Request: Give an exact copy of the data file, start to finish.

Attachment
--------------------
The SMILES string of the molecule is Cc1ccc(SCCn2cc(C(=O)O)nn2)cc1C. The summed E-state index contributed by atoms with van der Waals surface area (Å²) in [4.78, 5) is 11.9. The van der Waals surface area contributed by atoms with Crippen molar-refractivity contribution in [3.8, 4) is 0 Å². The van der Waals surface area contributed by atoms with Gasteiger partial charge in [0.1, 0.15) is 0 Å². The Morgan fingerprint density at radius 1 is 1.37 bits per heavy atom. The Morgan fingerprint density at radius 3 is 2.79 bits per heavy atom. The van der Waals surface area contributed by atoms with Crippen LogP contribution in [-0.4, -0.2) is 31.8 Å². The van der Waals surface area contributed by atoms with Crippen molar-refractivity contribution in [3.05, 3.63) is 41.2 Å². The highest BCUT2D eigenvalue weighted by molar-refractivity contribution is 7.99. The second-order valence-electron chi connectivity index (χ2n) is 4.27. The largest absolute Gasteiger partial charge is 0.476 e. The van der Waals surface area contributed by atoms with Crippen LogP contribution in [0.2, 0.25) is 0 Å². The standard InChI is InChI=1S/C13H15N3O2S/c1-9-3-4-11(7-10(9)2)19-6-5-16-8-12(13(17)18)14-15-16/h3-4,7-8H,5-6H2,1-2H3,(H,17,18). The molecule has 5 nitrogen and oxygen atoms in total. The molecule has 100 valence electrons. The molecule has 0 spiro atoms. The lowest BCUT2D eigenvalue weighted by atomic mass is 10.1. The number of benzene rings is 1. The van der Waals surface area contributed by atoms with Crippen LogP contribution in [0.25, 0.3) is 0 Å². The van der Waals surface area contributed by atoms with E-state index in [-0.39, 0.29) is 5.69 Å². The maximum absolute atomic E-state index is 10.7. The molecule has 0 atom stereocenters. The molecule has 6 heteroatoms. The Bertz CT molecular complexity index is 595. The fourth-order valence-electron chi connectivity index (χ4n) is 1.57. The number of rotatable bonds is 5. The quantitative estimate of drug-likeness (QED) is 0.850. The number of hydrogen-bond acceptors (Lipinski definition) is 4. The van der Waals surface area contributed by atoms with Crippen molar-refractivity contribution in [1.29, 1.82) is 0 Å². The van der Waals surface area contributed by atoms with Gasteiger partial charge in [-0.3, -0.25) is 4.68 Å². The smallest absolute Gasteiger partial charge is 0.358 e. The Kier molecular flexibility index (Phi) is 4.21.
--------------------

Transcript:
The SMILES string of the molecule is Cc1ccc(SCCn2cc(C(=O)O)nn2)cc1C. The summed E-state index contributed by atoms with van der Waals surface area (Å²) in [4.78, 5) is 11.9. The van der Waals surface area contributed by atoms with Crippen molar-refractivity contribution in [3.8, 4) is 0 Å². The van der Waals surface area contributed by atoms with Gasteiger partial charge in [0.1, 0.15) is 0 Å². The Morgan fingerprint density at radius 1 is 1.37 bits per heavy atom. The Morgan fingerprint density at radius 3 is 2.79 bits per heavy atom. The van der Waals surface area contributed by atoms with Crippen LogP contribution in [-0.4, -0.2) is 31.8 Å². The van der Waals surface area contributed by atoms with Crippen molar-refractivity contribution in [3.05, 3.63) is 41.2 Å². The highest BCUT2D eigenvalue weighted by molar-refractivity contribution is 7.99. The second-order valence-electron chi connectivity index (χ2n) is 4.27. The largest absolute Gasteiger partial charge is 0.476 e. The van der Waals surface area contributed by atoms with Crippen LogP contribution in [0.2, 0.25) is 0 Å². The standard InChI is InChI=1S/C13H15N3O2S/c1-9-3-4-11(7-10(9)2)19-6-5-16-8-12(13(17)18)14-15-16/h3-4,7-8H,5-6H2,1-2H3,(H,17,18). The molecule has 5 nitrogen and oxygen atoms in total. The molecule has 100 valence electrons. The molecule has 0 spiro atoms. The lowest BCUT2D eigenvalue weighted by atomic mass is 10.1. The number of benzene rings is 1. The van der Waals surface area contributed by atoms with Crippen LogP contribution in [0.25, 0.3) is 0 Å². The van der Waals surface area contributed by atoms with E-state index in [-0.39, 0.29) is 5.69 Å². The maximum absolute atomic E-state index is 10.7. The molecule has 0 atom stereocenters. The molecule has 6 heteroatoms. The Bertz CT molecular complexity index is 595. The fourth-order valence-electron chi connectivity index (χ4n) is 1.57. The number of rotatable bonds is 5. The quantitative estimate of drug-likeness (QED) is 0.850. The number of hydrogen-bond acceptors (Lipinski definition) is 4. The van der Waals surface area contributed by atoms with Crippen molar-refractivity contribution in [1.29, 1.82) is 0 Å². The van der Waals surface area contributed by atoms with Gasteiger partial charge in [-0.3, -0.25) is 4.68 Å². The smallest absolute Gasteiger partial charge is 0.358 e. The Kier molecular flexibility index (Phi) is 4.21.